Where do things live in R? R for Excel Users

One of the more difficult things about learning a new tool is the investment you make while you’re learning things you already know in your current tool. That can feel like time wasted – it’s not, but it’s a very frustrating experience. One of the ways to speed up this part is to ‘translate’ concepts you know in your current tool into concepts for your new one.

In that spirit, here’s a brief introduction to where things live in R compared to Excel. Excel is a very visual medium – you can see and manipulate your objects all the time. You can do the same in R, it’s just that they are arranged in slightly different ways.

Where does it live infographic

Data

Data is the most important part. In Excel, it lives in the spreadsheet. In R it lives in a data structure – commonly a data frame. In Excel you can always see your data.

Excel spreadsheet

In R you can too – go to the environment window and click on the spreadsheet-looking icon, it will give you your data in the viewer window if it’s an object that can be reproduced like that (if you don’t have this option, your object may be a list not a data frame). You can’t manipulate the data like this, however – you need code for that. You can also use commands like head(myData) to see the first few lines, tail(myData) to see the last few and print(myData) to see the whole object.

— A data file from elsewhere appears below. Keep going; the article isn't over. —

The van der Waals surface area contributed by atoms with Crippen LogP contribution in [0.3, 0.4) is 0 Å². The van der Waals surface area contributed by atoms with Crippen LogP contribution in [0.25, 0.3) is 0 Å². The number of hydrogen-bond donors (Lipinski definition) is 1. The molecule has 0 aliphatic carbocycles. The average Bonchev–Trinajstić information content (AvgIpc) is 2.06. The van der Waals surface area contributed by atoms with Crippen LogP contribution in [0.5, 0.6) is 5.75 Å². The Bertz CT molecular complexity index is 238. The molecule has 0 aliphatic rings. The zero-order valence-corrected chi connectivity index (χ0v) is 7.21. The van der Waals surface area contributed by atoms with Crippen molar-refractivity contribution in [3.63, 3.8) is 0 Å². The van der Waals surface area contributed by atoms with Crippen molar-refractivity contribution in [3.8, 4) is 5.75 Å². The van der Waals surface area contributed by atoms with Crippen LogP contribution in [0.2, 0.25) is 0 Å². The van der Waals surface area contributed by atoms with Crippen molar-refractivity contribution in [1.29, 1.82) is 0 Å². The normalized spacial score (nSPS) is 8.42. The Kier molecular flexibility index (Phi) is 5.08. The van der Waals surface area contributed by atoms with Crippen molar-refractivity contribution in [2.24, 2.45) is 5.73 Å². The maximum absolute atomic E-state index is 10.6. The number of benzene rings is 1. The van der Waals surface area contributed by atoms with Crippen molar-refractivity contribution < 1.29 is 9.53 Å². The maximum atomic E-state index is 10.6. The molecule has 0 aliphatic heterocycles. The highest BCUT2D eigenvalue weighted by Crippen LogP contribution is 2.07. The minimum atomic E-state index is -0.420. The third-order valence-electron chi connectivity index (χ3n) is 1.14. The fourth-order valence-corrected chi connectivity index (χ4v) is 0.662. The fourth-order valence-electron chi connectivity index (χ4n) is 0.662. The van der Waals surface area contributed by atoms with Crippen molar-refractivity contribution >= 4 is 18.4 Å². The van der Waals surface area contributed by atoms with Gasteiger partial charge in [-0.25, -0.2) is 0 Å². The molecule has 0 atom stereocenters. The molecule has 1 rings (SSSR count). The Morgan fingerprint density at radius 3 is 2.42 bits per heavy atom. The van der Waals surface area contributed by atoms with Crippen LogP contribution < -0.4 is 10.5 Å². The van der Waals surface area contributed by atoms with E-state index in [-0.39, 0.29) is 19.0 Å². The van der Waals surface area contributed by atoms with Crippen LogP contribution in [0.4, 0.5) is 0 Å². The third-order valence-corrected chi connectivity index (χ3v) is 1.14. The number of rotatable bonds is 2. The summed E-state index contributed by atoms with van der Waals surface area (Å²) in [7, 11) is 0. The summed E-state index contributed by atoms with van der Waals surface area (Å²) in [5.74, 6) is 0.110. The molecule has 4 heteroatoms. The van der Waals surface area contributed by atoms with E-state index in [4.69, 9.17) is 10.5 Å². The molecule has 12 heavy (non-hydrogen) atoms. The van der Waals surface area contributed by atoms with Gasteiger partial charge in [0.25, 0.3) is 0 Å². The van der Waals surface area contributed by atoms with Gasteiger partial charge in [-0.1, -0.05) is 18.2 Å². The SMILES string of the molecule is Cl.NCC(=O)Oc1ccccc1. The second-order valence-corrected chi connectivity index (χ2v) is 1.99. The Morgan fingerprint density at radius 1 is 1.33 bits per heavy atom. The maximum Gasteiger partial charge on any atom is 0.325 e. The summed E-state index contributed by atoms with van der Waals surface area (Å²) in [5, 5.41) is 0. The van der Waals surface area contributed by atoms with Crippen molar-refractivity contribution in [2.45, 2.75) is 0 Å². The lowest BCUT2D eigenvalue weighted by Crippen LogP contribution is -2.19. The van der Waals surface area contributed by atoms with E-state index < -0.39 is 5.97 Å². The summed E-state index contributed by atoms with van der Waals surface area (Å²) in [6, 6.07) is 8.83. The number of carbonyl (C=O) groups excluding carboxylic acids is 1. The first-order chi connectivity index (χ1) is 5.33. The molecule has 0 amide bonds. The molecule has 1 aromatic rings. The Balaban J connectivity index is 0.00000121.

R environment view

view of data in R

Code

Excel uses code to make calculations and create statistics – but it often ‘lives’ behind the object it produces. Sometimes it can make your calculation look like the original data and create confusion for your stakeholders (and for you!).

Excel formula

In R code is used in a similar way to Excel, but it lives in a script, a .R file. This makes it easier to reuse, understand and more powerful to manipulate. Using code in a script saves a lot of time and effort.

R script

Results and calculations

In Excel, results and calculations live in a worksheet in a workbook. It can be easy to confuse with the original data, it’s hard to check if things are correct and re-running analyses (you often re-run them!) is time consuming.

In R, if you give your result or analysis a name, it will be in the Environment, waiting for you – you can print it, copy it, change it, chart it, write it out to Excel for a coworker and recreate it any time you need with your script.

A result in R

That’s just a simple run down – there’s a lot more to R! But it helps a lot to know where everything ‘lives’ as you’re getting started. Good luck!

R for Excel users

Moving over to R (or any other programming language) from Excel can feel very daunting. One of the big stumbling blocks, in my view, is having a mental understanding of how we store data in structures in R. You can view your data structures in R, but unlike Excel where it’s in front of your face, it’s not always intuitive to the user just starting out.